Babcock: DOE lien holding up sale of Finlandia buildings

Garrett Neese/Daily Mining Gazette Hancock City Manager Mary Babcock discusses the status of Finlandia University property sales during Monday’s Hancock Planning Commission meeting. The U.S. Department of Education has placed a lien on the properties for repayment, halting any potential sale of the buildings. “Soft” property such as desks and computers will be auctioned off next month.

HANCOCK — The sale of Finlandia University’s buildings is on hold because of a Department of Education lien, Hancock City Manager Mary Babcock said at Monday’s Planning Commission meeting.

Finlandia announced in March it would be closing at the end of the academic year, citing declining enrollment and mounting debts. O’Keefe & Associates was appointed as a receiver over Finlandia’s properties to find buyers for the buildings and other university property.

Babcock said she has been working with O’Keefe to get the lien removed. Until that happens, the buildings can’t be sold.

She hopes to see movement within the next two weeks.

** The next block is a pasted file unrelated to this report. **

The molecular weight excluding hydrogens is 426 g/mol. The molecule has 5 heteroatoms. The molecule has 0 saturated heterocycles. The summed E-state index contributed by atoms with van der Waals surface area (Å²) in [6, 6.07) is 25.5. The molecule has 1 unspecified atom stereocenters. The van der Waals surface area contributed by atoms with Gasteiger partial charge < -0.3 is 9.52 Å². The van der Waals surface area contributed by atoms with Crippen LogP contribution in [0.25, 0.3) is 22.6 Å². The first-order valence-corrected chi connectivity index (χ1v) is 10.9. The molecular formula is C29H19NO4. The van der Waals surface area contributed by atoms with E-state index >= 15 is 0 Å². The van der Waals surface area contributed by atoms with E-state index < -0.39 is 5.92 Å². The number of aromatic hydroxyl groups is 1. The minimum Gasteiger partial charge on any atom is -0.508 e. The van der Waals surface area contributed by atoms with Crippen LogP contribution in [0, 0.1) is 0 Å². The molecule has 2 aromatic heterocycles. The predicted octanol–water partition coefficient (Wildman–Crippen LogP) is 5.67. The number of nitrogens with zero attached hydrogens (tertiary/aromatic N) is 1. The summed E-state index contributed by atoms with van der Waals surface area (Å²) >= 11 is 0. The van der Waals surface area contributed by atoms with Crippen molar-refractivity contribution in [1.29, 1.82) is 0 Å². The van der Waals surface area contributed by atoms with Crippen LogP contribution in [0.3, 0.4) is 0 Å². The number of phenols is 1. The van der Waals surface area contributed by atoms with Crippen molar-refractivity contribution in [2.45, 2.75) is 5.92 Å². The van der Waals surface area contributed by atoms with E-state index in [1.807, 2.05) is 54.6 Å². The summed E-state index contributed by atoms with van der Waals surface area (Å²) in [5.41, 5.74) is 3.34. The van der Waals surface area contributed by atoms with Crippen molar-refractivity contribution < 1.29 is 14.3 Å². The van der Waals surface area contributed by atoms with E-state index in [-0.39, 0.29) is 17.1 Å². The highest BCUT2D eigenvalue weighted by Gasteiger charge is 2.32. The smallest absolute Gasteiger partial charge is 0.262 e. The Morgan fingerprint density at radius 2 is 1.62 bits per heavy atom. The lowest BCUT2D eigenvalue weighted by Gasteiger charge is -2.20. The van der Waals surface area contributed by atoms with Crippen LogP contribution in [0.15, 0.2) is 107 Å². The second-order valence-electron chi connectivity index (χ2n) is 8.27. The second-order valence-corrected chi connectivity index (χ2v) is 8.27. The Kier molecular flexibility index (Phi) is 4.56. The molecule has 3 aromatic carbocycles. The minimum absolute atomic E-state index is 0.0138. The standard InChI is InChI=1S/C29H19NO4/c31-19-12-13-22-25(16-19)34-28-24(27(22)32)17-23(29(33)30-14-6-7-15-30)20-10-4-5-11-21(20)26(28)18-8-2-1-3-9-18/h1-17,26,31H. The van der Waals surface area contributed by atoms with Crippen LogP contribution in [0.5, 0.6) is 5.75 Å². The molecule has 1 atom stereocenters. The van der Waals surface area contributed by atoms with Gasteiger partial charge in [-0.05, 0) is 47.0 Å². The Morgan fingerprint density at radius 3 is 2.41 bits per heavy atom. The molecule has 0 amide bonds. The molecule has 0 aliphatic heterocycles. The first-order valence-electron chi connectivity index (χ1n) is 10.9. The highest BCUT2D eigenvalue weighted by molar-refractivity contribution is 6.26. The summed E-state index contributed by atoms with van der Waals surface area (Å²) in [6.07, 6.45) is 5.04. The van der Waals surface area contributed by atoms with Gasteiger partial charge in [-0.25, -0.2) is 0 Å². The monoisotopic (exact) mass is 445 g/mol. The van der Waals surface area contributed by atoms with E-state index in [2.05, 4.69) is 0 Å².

“Our biggest worry right now is for the Department of Ed to get that lien off of there, because if this receiver can’t come up with money to sustain their actions and get paid sooner or later, they could leave,” Babcock said. “And this could all be left in the Department of Ed’s ownership.”

Babcock said the city has talked with the Michigan Economic Development Corp., which she called the most likely partner that could help.

“This is probably not the last university in Michigan of this size that’s going to close and affect a community,” she said. “It is the first, and maybe they need to tailor some help to help us amend us.”

Some of the university’s important cultural resources are being eyed for preservation. The Pasadena, California-based Finlandia Foundation is working to keep several of the buildings open, including the Finnish American Heritage Center and the North Wind Bookstore.

At the end of June, there will be two online auctions for “soft” property such as computers or gym equipment.

Some of that money will go toward upkeep of the properties. Babcock said lawn mowing and other minimal maintenance will continue for now.

“It’s in their best interest right now to do that to keep the properties looking as good as they can, but there’s no obligation on their part,” Babcock said. “Right now they don’t have a lot of cash to keep that type of work up, so the soft goods that are sold can help keep that sustained until the properties change hands.”


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